|Frente de Todos (118)||Máximo Kirchner|
|Together for Change (116)||PRO (53)||Cristian Ritondo|
|Radical Civic Union (33)||Mario Negri|
|Radical Evolution (12)||Rodrigo de Loredo|
|Civic Coalition (11)||Juan Manuel López|
|Federal Encounter (4)||Margarita Stolbizer|
|Production and Labour (2)||Marcelo Orrego|
|Advance San Luis (1)||Claudio Poggi|
|United Republicans (1)||Ricardo López Murphy|
|Fatherland Now (1)||Carlos Raúl Zapata|
(President: Alejandro "Topo" Rodríguez)
|Federal Córdoba (3)||Carlos Gutiérrez|
|Bonaerense Identity (3)||Alejandro "Topo" Rodríguez|
|Socialist Party (2)||Enrique Estévez|
|United Provinces (5)
(President: Luis Di Giacomo)
|Together We Are Río Negro (2)||Luis Di Giacomo|
|Misiones Front for Concord (2)||Diego Sartori|
|Neuquén People's Movement (1)||Rolando Figueroa|
|Workers' Left Front–Unity (3)||Myriam Bregman|
|Avanza Libertad (2)||José Luis Espert|
|La Libertad Avanza (2)||Javier Milei|
|SER – We Are Energy to Renovate (2)||Felipe Álvarez|
|Workers' Party–FIT–U (1)||Romina del Plá|
|Source: hcdn.gob.ar (last update: 11 December 2021)|
In order for an Argentine citizen to be elected to congress, they have to fulfill certain requirements: He or she has to be at least twenty five years old with at least four years of active citizenship and it has to be naturalized in the province that is being elected to or at least have two years of immediate residency in said province, according to art. 48 of the Argentine Constitution.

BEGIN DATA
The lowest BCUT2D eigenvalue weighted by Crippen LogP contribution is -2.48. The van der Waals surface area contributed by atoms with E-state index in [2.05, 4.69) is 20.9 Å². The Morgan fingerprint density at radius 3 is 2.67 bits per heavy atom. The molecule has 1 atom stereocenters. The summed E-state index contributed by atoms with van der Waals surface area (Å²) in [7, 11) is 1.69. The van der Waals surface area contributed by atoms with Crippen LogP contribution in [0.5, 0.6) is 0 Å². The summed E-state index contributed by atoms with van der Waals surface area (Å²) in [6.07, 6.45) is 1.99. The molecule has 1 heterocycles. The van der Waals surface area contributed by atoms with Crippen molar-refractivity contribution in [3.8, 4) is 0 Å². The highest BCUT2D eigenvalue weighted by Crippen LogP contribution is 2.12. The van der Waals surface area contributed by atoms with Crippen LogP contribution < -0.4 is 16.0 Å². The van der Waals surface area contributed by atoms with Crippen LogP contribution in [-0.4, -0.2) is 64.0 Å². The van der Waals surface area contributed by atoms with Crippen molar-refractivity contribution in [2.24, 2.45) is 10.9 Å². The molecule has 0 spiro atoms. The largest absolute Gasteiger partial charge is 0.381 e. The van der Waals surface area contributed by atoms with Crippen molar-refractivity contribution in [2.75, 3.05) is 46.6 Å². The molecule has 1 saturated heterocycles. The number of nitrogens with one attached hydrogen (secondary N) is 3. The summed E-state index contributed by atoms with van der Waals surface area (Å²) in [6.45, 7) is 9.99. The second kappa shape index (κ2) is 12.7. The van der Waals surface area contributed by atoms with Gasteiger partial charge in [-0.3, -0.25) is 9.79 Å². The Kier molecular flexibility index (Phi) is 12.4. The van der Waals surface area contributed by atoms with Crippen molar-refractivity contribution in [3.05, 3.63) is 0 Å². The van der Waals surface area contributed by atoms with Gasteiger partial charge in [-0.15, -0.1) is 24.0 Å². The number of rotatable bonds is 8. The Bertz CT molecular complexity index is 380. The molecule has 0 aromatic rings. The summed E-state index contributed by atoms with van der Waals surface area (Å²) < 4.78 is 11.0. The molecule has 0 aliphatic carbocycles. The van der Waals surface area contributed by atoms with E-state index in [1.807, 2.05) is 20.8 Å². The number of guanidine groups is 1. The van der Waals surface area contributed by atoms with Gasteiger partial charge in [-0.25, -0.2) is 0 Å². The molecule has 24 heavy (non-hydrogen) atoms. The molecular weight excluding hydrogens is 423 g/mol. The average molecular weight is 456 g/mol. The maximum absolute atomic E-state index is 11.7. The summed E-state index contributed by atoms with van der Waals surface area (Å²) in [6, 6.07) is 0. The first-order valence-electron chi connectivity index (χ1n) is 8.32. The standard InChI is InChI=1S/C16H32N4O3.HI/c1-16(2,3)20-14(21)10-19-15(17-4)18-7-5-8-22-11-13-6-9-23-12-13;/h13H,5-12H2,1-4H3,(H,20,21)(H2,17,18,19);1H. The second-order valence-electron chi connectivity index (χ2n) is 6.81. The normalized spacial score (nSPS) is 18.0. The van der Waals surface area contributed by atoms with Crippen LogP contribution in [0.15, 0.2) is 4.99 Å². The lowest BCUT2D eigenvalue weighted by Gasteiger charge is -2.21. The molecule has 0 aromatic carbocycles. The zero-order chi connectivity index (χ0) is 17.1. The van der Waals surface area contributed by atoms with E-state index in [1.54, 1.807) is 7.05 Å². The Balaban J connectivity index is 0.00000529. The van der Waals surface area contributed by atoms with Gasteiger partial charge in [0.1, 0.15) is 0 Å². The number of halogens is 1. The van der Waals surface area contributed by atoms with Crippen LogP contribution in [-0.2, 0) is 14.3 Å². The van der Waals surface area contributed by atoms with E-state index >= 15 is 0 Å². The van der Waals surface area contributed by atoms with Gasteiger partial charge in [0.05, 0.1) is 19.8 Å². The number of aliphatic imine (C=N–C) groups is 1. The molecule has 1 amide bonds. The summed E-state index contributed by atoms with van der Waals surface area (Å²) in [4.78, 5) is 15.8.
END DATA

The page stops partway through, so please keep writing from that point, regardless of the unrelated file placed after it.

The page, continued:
The Chamber of Deputies was provided for in the Constitution of Argentina, ratified on May 1, 1853. Eligibility requisites are that members be at least twenty-five years old, and have been a resident of the province they represent for at least two years; as congressional seats are elected at-large, members nominally represent their province, rather than a district.
Otherwise patterned after Article One of the United States Constitution per legal scholar Juan Bautista Alberdi's treatise, Bases de la Constitución Argentina, the chamber was originally apportioned in one seat per 33,000 inhabitants. The constitution made no provision for a national census, however, and because the Argentine population doubled every twenty years from 1870 to 1930 as a result of immigration (disproportionately benefiting Buenos Aires and the Pampas area provinces), censuses were conducted generationally, rather than every decade, until 1947.